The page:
By now, one would have supposed that there is nothing left to say about outsourcing.
And then we read about Boeing’s going out and employing:
…sacks of potatoes as stand-ins for passengers as they worked to eliminate weak spots in in-flight wireless signals.
Why not hire real people to impersonate passengers? Well, Boeing felt that:
…they couldn't ask people to sit motionless for days while data was gathered.
I suspect that, in this economy, Boeing could have gotten on Craigslist and recruited plenty of folks willing to sit still for minimum wage, a bag of peanuts, and a couple of in-flight movies. But if something can be done for cheaper, it’s going to be.
Just ask the toll-takers on the Mass. Turnpike who are going to be fully replaced by automation in the not too distant future.
Then there’s the Paris Metro running driver-less plains, and the prospect of pilot-less plains.
Yep. If something can be automated, it will be. If you can work from home, someone willing to make $2/hour can work it from Mumbai. And if there’s a way to get it done more “cost effectively”, some bean counter will figure it out.
Just what is the future of work, anyway? A few high-paid jobs at the top of the slag heap, a few more the next level down, and the rest of the world gleaning the slag heap for bits of copper and rags. Sigh…
It’s one thing to be replaced by a machine, by a 12 year-old factory worker in a danger zone where any self-respecting OSHA official would stroke out, or by some snotty-voiced Indian university grad willing to call himself Brian when he answers the phone. But to lose out to a sack of potatoes…
But as it happens, humans have a bit more than you might think in common with potatoes than just having eyes.
It turns out that potatoes - because of their water content and chemistry - absorb and reflect radio wave signals much the same way as the human body does, making them suitable substitutes for airline passengers.
So Boeing got their grocery cart out and bought 20,000 pounds worth.
If potatoes cost 50 cents a pound, that’s $10,000. Or 1,000 hours worth of humans sitting still for $10/hour.
Don’t know how long the potatoes were needed – or how long they lasted – but we do know that sacks of potatoes do not need bio breaks, press the call button for the stew, or feel the urge to join the Mile High Club.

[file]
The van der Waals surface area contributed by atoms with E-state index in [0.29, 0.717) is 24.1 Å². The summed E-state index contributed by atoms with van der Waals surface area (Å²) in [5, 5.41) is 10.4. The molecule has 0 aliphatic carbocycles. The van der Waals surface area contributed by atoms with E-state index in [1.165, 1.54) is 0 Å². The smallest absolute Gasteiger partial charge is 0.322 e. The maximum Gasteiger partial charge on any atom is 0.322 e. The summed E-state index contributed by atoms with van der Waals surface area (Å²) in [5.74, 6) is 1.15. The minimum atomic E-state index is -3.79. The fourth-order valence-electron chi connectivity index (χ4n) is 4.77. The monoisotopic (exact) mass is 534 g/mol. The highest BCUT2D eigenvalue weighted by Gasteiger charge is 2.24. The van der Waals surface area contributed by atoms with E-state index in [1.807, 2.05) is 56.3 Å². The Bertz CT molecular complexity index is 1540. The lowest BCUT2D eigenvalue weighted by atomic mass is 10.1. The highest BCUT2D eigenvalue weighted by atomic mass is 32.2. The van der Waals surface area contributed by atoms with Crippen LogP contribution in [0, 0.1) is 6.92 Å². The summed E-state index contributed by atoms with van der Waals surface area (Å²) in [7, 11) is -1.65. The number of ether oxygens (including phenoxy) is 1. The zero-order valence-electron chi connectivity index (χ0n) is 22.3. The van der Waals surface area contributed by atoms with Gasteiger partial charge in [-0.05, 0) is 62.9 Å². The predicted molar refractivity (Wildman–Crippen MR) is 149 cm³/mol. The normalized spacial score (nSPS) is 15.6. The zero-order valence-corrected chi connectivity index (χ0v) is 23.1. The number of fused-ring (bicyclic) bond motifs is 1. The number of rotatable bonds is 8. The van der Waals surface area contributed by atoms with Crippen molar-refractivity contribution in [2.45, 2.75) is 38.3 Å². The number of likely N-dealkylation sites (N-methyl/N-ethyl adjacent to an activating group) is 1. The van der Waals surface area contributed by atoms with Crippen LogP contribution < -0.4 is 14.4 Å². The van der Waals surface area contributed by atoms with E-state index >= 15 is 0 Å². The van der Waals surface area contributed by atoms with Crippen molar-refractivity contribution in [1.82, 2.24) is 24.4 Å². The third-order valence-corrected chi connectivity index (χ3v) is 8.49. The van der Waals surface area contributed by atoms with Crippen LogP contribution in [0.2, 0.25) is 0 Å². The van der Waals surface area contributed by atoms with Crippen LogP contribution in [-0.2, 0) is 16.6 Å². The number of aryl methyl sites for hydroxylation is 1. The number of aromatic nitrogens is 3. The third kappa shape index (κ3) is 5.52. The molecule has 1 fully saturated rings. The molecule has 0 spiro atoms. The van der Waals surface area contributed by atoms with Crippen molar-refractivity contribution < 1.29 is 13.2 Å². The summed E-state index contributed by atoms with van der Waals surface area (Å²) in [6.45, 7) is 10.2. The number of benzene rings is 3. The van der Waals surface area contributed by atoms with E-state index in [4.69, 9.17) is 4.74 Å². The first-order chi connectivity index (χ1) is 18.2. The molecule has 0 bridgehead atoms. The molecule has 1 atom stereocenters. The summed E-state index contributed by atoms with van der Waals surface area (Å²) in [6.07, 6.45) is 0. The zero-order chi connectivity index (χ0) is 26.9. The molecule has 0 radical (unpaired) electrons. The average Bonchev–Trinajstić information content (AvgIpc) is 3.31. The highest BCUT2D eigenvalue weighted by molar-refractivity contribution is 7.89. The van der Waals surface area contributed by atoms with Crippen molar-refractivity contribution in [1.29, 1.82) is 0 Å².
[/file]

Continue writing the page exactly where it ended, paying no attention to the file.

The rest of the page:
No word on whether they were Idahos or Maines, russets or Yukon golds, new potatoes or old. Frankly, from the picture, they look more like onions. We do know that Boeing called its project SPUDS (for Synthetic Personnel Using Dialectic Substitution).
Synthetic personnel! Just like those perky, Valley Girl voices that greet and guide you when you call American Express and Fidelity. (“Sorry, I don’t quite understand you. Did you say ‘check my balance?’” No, I actually said ‘I’d like to speak with a @*(#*)@#*()! human.’ Perky IVR systems just don’t speak @*(#*)@#*()!,)
In any case, the potatoes give Boeing a good idea not just of where the weak spots are, but where there are any potential points where wireless actually could interfere with the a planes actual electronics equipment when in flight. (Phew.)
There is, of course, some risk in using potatoes. As anyone of Irish heritage knows, praties can and do go bad. Those Boeing coach potatoes could easily have turned into suppurating bags of yuck that would have made wireless signals stand on end based on the smell alone of those suppurating bags of yuck.
Not that humans don’t eventually turn into suppurating bags of yuck. But by then, we’re dead, and no ones paying us anything.
Anyway, I can’t help feel a bit sorry that yet another important job isn’t going to humans, but to an item that branched off from us quite while back, evolution-wise. Next thing you know, they’ll be replacing test-crash dummies with sacks of tomatoes. Squish!
Source: AP article, pointed out by my brother-in-law Rick, a consistently excellent source of blog ideas for Pink Slip. Rick also suggested that there might be some way to connect this story to Aer Lingus, but I couldn’t find it.